Last October, a fight broke out in the medium security unit of Saskatchewan Penitentiary, sending one inmate to hospital with facial injuries.
According to the Crown’s theory, it happened because of a debt over a cookie.
Phillip L. Levac was on trial Friday for his role in the thoroughly one-sided beating, which even the judge said he “dominated.” But he was acquitted of aggravated assault, after the court found he acted in self-defence.
The attack was caught on video. An inmate identified as Peter Stevenson approaches Levac, and the pair briefly face each other. With no warning, Levac headbutts Stevenson twice in the face. He then grabs his jacket, throws him to the ground and pummels him.
After Stevenson briefly gets back on his feet, Levac puts him in a headlock and wrestles him back to the floor. After about a minute of violence, Levac turns around and walks away.
Those events were not disputed. But the defence argued that there was more to the story, and called another inmate to take the stand. Edgar Arjona-Soledad was serving time for stabbing his girlfriend’s mother at least 11 times with a pair of hairdressing scissors. He testified from prison, appearing in court over a video feed.
He said that he overheard Stevenson threatening to stab Levac, just moments before the beating began.
“He was just trying to defend himself,” Arjona-Soledad said.
The Crown tried to challenge his credibility. Prosecutor Tyrel Taylor argued that the two frequently performed “favours” for each other.
Arjona-Soledad acknowledged that Levac was his friend. He also admitted that Stevenson owed him a debt.
“Can you tell us a little about that please?” Taylor asked.
“He promised me something,”Arjona-Soledad said.
“And that something, it was a dessert, was it not?” said Taylor.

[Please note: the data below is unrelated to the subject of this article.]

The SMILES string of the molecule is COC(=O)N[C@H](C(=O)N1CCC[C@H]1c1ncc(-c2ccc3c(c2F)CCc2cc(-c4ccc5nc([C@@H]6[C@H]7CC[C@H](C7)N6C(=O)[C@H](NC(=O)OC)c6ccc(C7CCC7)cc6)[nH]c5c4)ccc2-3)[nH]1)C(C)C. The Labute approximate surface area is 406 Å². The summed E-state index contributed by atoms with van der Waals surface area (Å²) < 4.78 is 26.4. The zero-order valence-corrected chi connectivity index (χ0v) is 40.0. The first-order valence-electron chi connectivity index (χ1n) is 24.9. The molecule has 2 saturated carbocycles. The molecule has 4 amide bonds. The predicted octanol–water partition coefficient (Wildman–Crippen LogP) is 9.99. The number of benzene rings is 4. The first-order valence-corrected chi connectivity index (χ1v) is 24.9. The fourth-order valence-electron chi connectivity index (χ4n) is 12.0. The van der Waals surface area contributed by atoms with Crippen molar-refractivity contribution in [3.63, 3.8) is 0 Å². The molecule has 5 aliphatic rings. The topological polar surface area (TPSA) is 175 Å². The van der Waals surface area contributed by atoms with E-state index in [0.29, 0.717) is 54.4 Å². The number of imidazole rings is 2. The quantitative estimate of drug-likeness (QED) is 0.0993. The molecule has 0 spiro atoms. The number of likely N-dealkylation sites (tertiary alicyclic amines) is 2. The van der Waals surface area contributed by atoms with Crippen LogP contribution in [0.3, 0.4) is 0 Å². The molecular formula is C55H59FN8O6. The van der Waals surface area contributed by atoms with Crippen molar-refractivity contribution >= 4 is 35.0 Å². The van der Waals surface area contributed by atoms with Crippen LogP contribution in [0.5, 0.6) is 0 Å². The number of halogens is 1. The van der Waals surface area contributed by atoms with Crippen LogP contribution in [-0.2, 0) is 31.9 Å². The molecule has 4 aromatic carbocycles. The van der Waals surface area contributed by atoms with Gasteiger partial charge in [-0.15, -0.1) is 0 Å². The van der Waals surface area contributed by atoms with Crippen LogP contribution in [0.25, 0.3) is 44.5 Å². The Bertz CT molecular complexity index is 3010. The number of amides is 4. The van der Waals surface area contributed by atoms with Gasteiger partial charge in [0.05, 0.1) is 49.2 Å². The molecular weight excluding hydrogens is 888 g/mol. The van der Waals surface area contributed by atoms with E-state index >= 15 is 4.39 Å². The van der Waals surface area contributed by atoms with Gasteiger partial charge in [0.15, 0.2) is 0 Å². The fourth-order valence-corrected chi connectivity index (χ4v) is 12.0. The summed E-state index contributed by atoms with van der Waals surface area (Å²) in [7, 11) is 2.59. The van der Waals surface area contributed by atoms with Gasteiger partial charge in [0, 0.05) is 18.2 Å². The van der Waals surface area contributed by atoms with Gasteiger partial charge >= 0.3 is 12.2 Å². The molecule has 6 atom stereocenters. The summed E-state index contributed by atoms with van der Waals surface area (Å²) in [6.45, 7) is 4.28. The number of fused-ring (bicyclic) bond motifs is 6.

“You told him to take it up with Mr. Levac?” Taylor continued, and cited a past statement where Arjona-Soledad has said as much to an RCMP officer.
The conversation continued. But Judge R. Lane interrupted, unsure if he was following correctly.
“Do I understand the witness to be saying ‘dessert?’” he asked, “as in, something you consume.”
“That’s my understanding, yes,” Taylor said.
Arjona-Soledad denied that the dessert had anything to do with the fight, but Taylor continued to maintain that Levac was trying to collect on the debt for his friend.
“You had made a food trade with Mr. Stevenson,” he suggested to Arjona-Soledad. “Mr. Stevenson had not lived up to his end of the bargain.”
The judge again interrupted, still incredulous.
“A cookie,” Lane said. “Is that what we are talking about?”
Over time, Taylor argued, the value of the debt had risen. Levac “was trying to pressure Mr. Stevenson to pay an entire meal for the transgression.”
The defence team – Saskatoon lawyers Brian Pfefferle and Mark Brayford – then called their client to testify. Levac’s mother sat in the courtroom, right next to the glass separating the prisoner pod from the audience. She said she rarely gets the chance to see her son.
Levac wore a black suit, a dark dress shirt and shackles around his ankles. He spoke about the constant state of fear prisoners live with in the penitentiary, and said that he didn’t want to wait until Stevenson pulled out a weapon.
For more on this story, see the September 16 print or e-edition of the Daily Herald.